Nir Eyal: Why did you write your book?
Gleb Tsipursky: TLDR; To overcome one of the most dangerous pieces of decision-making advice: “follow your gut.”
My book empowers readers to defeat the dangerous judgment errors (called cognitive biases) that come from following your gut and lead to decision disasters in our careers and businesses. To do so, it combines cutting-edge research in cognitive neuroscience and behavioral economics with pragmatic real-life business case studies to help readers make the wisest and most profitable decisions.
But to give you the full story, I’d have to start with my background.
As a kid, my dad told me, with utmost conviction and absolutely no reservation, to “go with your gut.” I ended up making some really bad decisions in my professional activities, for instance wasting several years of my life pursuing a medical career.
My conviction that the omnipresent advice to “follow your gut” was hollow grew stronger as I came of age during the dotcom boom and bust and the fraudulent accounting scandals around the turn of the millennium. Seeing prominent business leaders blow through hundreds of millions in online-based businesses without effective revenue streams – Webvan, Boo.com, Pets.com – was sobering. I saw the hype that convinced investors to follow their intuitions and put all this money into dotcoms.
Even worse, I saw how the top executives of Enron, Tyco, and WorldCom used illegal accounting practices to scam investors. They must have known they would inevitably be caught, have their reputations ruined and, in many cases, go to jail. Why this seemingly irrational behavior? They were willing to follow their gut, letting their short-term fear of losing social status and being seen as failures drive terrible long-term choices.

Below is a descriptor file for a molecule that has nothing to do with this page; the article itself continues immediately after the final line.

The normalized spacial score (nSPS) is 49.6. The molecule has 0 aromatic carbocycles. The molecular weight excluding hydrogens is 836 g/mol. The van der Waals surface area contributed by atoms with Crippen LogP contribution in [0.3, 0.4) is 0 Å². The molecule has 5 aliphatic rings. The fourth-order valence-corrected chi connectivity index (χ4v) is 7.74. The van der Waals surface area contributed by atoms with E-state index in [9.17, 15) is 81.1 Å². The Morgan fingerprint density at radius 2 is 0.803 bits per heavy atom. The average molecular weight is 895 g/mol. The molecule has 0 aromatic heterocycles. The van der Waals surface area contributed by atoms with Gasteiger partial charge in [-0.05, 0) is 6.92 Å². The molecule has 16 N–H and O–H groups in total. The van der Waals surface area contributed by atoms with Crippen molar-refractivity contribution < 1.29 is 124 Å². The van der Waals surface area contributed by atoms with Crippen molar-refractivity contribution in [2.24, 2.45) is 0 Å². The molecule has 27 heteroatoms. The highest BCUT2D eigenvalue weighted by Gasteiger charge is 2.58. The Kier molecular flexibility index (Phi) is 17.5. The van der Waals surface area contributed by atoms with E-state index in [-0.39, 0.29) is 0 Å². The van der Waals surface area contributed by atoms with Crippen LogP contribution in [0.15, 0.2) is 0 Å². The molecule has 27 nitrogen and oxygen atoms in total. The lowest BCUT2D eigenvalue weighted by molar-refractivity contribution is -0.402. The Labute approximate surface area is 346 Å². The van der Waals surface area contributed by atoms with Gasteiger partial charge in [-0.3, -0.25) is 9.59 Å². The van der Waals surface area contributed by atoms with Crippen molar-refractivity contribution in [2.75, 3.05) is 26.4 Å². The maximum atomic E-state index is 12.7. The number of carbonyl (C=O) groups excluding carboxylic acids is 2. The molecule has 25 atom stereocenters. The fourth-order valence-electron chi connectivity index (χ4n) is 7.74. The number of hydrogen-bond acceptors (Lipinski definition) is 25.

As someone with an ethical code of utilitarianism – desiring the most good for the most number – I felt a calling to reduce suffering and improve well-being through helping business leaders and professionals avoid dangerous judgment errors. I believed that’s the best way I could apply my knowledge and skills to improve people’s lives.
NE: You’ve done some fascinating research. From what you’ve learned, what surprised you the most?
GT: I’ve been surprised by many things, but perhaps the strongest surprise – and one of the most negative ones – is that many traditional methods used by leaders to try to address the weaknesses of human nature are often more harmful than helpful.
For example, consider business strategic planning assessments such as the very popular SWOT, where a group of business leaders tries to figure out the Strengths, Weaknesses, Opportunities, and Threats facing their business. The large majority of SWOT assessments fail to account for cognitive biases.
One of the most dangerous mental blindspots for business leaders performing SWOT is overconfidence bias. You might not be surprised that those who were most successful in the past are the ones who grow most overconfident. In fact, such people tend to believe themselves to not be prone to dangerous judgment errors, which is itself a mental blindspot called bias blind spot. To quote Proverbs 16:18, “Pride goeth before destruction, and an haughty spirit before a fall.”